It's amazingly real.

Monday, September 21, 2009

Beautiful and Functional English Writing Software

These days I am concentrated in improving my English skill; particularly in listening and writing. Actually now I'm under increasing pressure because the score of the result of my last TOEFL exam was bad rather than insufficient. So I decided not to code programs too much as my hobby, but to write English essays more and more. I have less time to do all things what I like than usual.

To write English essays more efficiently, I wish such editors:

  • Beautiful rendering with proportional fonts
  • Rich functionalities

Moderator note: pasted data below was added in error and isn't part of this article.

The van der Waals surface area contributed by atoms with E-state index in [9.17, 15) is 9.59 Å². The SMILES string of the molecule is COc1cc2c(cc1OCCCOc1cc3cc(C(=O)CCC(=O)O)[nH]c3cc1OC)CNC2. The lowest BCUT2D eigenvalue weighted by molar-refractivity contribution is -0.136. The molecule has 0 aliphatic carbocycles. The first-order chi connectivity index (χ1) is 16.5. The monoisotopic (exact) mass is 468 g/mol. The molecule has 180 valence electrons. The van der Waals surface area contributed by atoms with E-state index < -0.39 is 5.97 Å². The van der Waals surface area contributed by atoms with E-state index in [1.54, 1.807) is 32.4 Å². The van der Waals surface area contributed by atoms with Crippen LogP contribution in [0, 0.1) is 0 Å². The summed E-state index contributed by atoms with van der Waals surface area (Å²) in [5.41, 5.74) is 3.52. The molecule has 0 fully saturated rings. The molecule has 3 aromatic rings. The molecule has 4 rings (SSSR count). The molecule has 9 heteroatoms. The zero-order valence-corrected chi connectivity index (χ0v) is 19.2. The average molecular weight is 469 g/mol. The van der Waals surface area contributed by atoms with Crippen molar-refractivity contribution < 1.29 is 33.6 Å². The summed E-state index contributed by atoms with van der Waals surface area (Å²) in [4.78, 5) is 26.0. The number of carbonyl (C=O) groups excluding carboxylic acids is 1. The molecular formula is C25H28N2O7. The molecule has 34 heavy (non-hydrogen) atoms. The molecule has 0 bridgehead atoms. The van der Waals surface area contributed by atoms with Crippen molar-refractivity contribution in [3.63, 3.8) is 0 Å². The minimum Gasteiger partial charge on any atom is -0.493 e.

When I mentioned about "rich functionalities" in the context of text editing, it stands for Vim. But unfortunately Vim doesn't support proportional fonts but supports only monospaced fonts. Monospaced fonts are beautiful in programming languages, but in natural English language, they aren't.

So I wrote a patch for supporting proportional fonts on MacVim.


Building MacVim with my patch

First of all, fetch the MacVim source and build plain Vim.

$ git clone git:// MacVimUjihisa
$ cd MacVimUjihisa/src
$ ./configure --enable-gui=macvim
$ make

Create the following patch file on a.patch:

diff --git a/src/MacVim/MMTextStorage.m b/src/MacVim/MMTextStorage.m
index 0d272b2..0327a8f 100644
--- a/src/MacVim/MMTextStorage.m
+++ b/src/MacVim/MMTextStorage.m
@@ -656,12 +656,8 @@ static NSString *MMWideCharacterAttributeName = @"MMWideChar";
         cellSize.width = ceilf(em * cellWidthMultiplier);